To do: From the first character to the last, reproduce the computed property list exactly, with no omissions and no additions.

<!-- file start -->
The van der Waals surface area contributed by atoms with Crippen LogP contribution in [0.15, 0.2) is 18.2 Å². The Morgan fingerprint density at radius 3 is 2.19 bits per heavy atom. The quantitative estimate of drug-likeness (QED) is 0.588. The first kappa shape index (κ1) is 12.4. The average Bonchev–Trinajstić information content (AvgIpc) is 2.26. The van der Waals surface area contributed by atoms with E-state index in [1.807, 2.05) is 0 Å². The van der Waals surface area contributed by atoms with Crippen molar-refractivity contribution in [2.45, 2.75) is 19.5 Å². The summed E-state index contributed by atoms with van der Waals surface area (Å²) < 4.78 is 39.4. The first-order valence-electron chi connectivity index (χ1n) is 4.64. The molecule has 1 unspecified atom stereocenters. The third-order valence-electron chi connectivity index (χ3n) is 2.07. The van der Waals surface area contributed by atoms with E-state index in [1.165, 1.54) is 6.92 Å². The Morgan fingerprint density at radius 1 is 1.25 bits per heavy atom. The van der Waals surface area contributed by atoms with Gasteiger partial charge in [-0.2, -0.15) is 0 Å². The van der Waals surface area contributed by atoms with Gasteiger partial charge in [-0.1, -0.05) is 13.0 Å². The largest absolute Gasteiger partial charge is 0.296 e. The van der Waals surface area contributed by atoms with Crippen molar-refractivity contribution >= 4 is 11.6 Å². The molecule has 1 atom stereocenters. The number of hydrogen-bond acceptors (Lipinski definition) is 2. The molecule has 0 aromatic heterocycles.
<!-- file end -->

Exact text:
The van der Waals surface area contributed by atoms with Crippen LogP contribution in [0.15, 0.2) is 18.2 Å². The Morgan fingerprint density at radius 3 is 2.19 bits per heavy atom. The quantitative estimate of drug-likeness (QED) is 0.588. The first kappa shape index (κ1) is 12.4. The average Bonchev–Trinajstić information content (AvgIpc) is 2.26. The van der Waals surface area contributed by atoms with E-state index in [1.807, 2.05) is 0 Å². The van der Waals surface area contributed by atoms with Crippen molar-refractivity contribution in [2.45, 2.75) is 19.5 Å². The summed E-state index contributed by atoms with van der Waals surface area (Å²) < 4.78 is 39.4. The first-order valence-electron chi connectivity index (χ1n) is 4.64. The molecule has 1 unspecified atom stereocenters. The third-order valence-electron chi connectivity index (χ3n) is 2.07. The van der Waals surface area contributed by atoms with E-state index in [1.165, 1.54) is 6.92 Å². The Morgan fingerprint density at radius 1 is 1.25 bits per heavy atom. The van der Waals surface area contributed by atoms with Gasteiger partial charge in [-0.2, -0.15) is 0 Å². The van der Waals surface area contributed by atoms with Gasteiger partial charge in [-0.1, -0.05) is 13.0 Å². The largest absolute Gasteiger partial charge is 0.296 e. The van der Waals surface area contributed by atoms with Crippen molar-refractivity contribution >= 4 is 11.6 Å². The molecule has 1 atom stereocenters. The number of hydrogen-bond acceptors (Lipinski definition) is 2. The molecule has 0 aromatic heterocycles.